What We’re Listening to This Week
JEFFREY ST. CLAIR
Richard Thompson: Acoustic Classics (Beeswing, 2014)
For decades, Richard Thompson has had to endure a chorus of rock critics bemoaning how “under-rated” he is. That must get tedious after releasing one sterling record after another. Under-rated by whom, I’ve often wondered. Surely not other musicians. Surely not songwriters. Thompson is a daring and nimble guitarist, perhaps the best modal guitarist in rock history, but he’s an even better songwriter–one of the greatest of the last 35 years (Wall of Death, Calvary Cross, Shoot Out the Lights, I Misunderstood, Strange Affair, When the Spell is Broken). Acoustic Classics features 14 stripped down, austere versions of some of Thompson’s best compositions. But that doesn’t mean the album doesn’t rock. Mandatory Nader Advisory: strap yourself down before you play “Valerie.”
Tom Petty and the Heartbreakers: Hypnotic Eye (Warner, 2014)
Last week, I was talking with an aspiring songwriter in her 20s and she told me how much she hated Tom Petty. I was surprised. I told her I didn’t think Petty was capable of writing a truly bad song. Of course, Petty isn’t really capable of writing an entirely new song either. His latest record, Hypnotic Eye, is filled with great music from beginning to end. It also sounds like almost every other Tom Petty record. I don’t know whether this is a good thing or a bad thing. It just is. Tom Petty is stuck in a groove and he’s going to keep riding it to the end. And that’s just fine by me.
Billy Joe Shaver: Long in the Tooth (Lightning Rod, 2014)
The last time I saw Billy Joe Shaver he was playing in a cramped former Chinese joint in old town Portland and “man, did he look pretty ill.” That must have been 10 years ago and Shaver’s still out there on the road, defying the odds, writing gritty songs about booze, doomed affairs and how he’s disappointed Jesus time after time. Shaver is a deft songwriter in the Austin mode. But his voice is ragged and ungainly. Occasionally, his singing lends a certain grim gravitas to the lyrics. Most of the time he sounds like he’s crawling through a heap of barbed wire. Like mescal, Shaver is an acquired taste. It burns going down, but usually delivers the goods in the long run.
Pixie Lott: Pixie Lott (EMI, 2014)
Pixie likes nail polish, silk and lip gloss. Pixie likes stilettos, Mojitos and Amy Winehouse. Pixie might just like to sleep with you. But I’d refrain, boys, because as Pixie confesses in her taffeta-voice: “Here’s something you can’t understand, how I could just kill a man.” You’ve been warned.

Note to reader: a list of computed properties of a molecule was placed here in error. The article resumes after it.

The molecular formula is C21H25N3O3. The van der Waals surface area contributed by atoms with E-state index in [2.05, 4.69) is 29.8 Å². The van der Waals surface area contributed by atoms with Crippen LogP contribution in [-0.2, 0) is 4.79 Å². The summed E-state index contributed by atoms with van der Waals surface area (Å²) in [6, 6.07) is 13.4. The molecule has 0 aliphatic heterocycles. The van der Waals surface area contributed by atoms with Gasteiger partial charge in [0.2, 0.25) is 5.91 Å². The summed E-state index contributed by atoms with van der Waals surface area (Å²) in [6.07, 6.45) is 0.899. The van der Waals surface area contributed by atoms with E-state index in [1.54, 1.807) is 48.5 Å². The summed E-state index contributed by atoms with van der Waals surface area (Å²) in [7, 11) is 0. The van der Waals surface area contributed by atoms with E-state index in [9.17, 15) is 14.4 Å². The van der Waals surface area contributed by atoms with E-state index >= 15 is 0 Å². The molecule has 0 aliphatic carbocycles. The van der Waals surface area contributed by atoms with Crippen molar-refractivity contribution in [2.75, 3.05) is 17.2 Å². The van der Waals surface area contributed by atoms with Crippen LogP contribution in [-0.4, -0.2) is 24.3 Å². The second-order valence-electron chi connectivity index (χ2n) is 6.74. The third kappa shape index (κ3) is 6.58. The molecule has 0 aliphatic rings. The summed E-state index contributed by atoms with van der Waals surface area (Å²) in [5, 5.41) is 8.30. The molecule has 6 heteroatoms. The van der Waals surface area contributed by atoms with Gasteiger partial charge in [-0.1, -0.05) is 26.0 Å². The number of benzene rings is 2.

Jeffrey St. Clair, editor of CounterPunch, once played two-chord guitar in a Naptown garage band called The Empty Suits. His latest book, Killing Trayvons: an Anthology of American Violence (co-edited with Kevin Alexander Gray and JoAnn Wypijewski) will be released in June by CounterPunch Books.
Ramones, Ramones (Warner/Rhino, 1976)
Ramones, Leave Home (Rhino, 1977)
Ramones, Rocket to Russia (Rhino, 1977)
Ramones, Road to Ruin (Rhino, 1978)
It’s hard to believe they are gone. With the death of Tommy Ramone last month, all four original Ramones have now passed. Not a single member of the pinnacle band reached the age of 70 – most never turned 60. Was it hard living? Two long decades on the road? Over the course of 22 years the Ramones played 2,263 shows. Dee Dee battled addiction, and cancer got the better of Tommy, Joey and Johnny. This past week I went through the band’s entire early catalogue, from their self-titled debut in 1976, Leave Home and Rocket to Russia from 1977 to 1978’s Road to Ruin. Perhaps it was nostalgia, or the fact the Ramones have meant so much to so many people, that I was deeply saddened to hear about Tommy. That pain, however, is a place their music has always taken me. Despite the perception the Ramones were upbeat, I’ve always had a different perception. Joey in particular was dark, lonely and full of self-doubt. Dee-Dee had his bouts of depression. Just take a listen to I Just Want Something to Do from Road to Ruin, We’re a Happy Family off Rocket to Russia or Dee Dee’s street-wise 53rd & 3rd from their first record. In a way, it’s amazing that so much can be gleaned from a little three-chord band from Queens. That’s more than just punk rock, that’s a sign of true art. Hey! Ho! Let’s Go!
Joshua Frank is managing editor of CounterPunch. He lives in the LBC.
PETER STONE BROWN
Some Velvet Evening: “No Law Against Talking”
A while back an expatriate friend of mine who knows a hell of a lot about country music hipped me to this duo from Michigan who are somewhere to the left (or is it the right?) of Gillian Welch and David Rawlings in that they play old-time Nashville country duets that are a hell of a lot close to 1950 than now.